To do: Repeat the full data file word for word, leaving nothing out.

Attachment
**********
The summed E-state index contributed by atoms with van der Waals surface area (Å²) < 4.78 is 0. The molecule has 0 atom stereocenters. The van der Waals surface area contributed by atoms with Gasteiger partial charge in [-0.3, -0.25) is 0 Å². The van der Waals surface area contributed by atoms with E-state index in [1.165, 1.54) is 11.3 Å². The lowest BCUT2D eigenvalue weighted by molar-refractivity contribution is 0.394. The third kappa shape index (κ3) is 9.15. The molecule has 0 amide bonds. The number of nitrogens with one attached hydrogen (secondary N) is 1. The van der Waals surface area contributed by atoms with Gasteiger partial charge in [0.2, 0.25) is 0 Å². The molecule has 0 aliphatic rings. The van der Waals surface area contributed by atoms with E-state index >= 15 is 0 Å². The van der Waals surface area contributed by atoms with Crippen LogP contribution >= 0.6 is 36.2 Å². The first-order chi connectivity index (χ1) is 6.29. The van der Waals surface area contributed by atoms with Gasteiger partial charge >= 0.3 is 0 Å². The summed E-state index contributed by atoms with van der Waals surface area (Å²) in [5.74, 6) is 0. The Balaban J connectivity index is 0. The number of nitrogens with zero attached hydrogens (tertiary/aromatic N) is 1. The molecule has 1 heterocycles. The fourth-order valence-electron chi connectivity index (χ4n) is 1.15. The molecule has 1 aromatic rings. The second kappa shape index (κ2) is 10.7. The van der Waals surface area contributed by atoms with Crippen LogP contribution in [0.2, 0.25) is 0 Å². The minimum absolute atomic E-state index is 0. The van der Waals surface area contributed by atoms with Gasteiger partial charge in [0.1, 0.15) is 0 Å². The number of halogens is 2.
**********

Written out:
The summed E-state index contributed by atoms with van der Waals surface area (Å²) < 4.78 is 0. The molecule has 0 atom stereocenters. The van der Waals surface area contributed by atoms with Gasteiger partial charge in [-0.3, -0.25) is 0 Å². The van der Waals surface area contributed by atoms with E-state index in [1.165, 1.54) is 11.3 Å². The lowest BCUT2D eigenvalue weighted by molar-refractivity contribution is 0.394. The third kappa shape index (κ3) is 9.15. The molecule has 0 amide bonds. The number of nitrogens with one attached hydrogen (secondary N) is 1. The van der Waals surface area contributed by atoms with Gasteiger partial charge in [0.2, 0.25) is 0 Å². The molecule has 0 aliphatic rings. The van der Waals surface area contributed by atoms with E-state index >= 15 is 0 Å². The van der Waals surface area contributed by atoms with Crippen LogP contribution >= 0.6 is 36.2 Å². The first-order chi connectivity index (χ1) is 6.29. The van der Waals surface area contributed by atoms with Gasteiger partial charge >= 0.3 is 0 Å². The summed E-state index contributed by atoms with van der Waals surface area (Å²) in [5.74, 6) is 0. The Balaban J connectivity index is 0. The number of nitrogens with zero attached hydrogens (tertiary/aromatic N) is 1. The molecule has 1 heterocycles. The fourth-order valence-electron chi connectivity index (χ4n) is 1.15. The molecule has 1 aromatic rings. The second kappa shape index (κ2) is 10.7. The van der Waals surface area contributed by atoms with Crippen LogP contribution in [0.2, 0.25) is 0 Å². The minimum absolute atomic E-state index is 0. The van der Waals surface area contributed by atoms with Gasteiger partial charge in [0.1, 0.15) is 0 Å². The number of halogens is 2.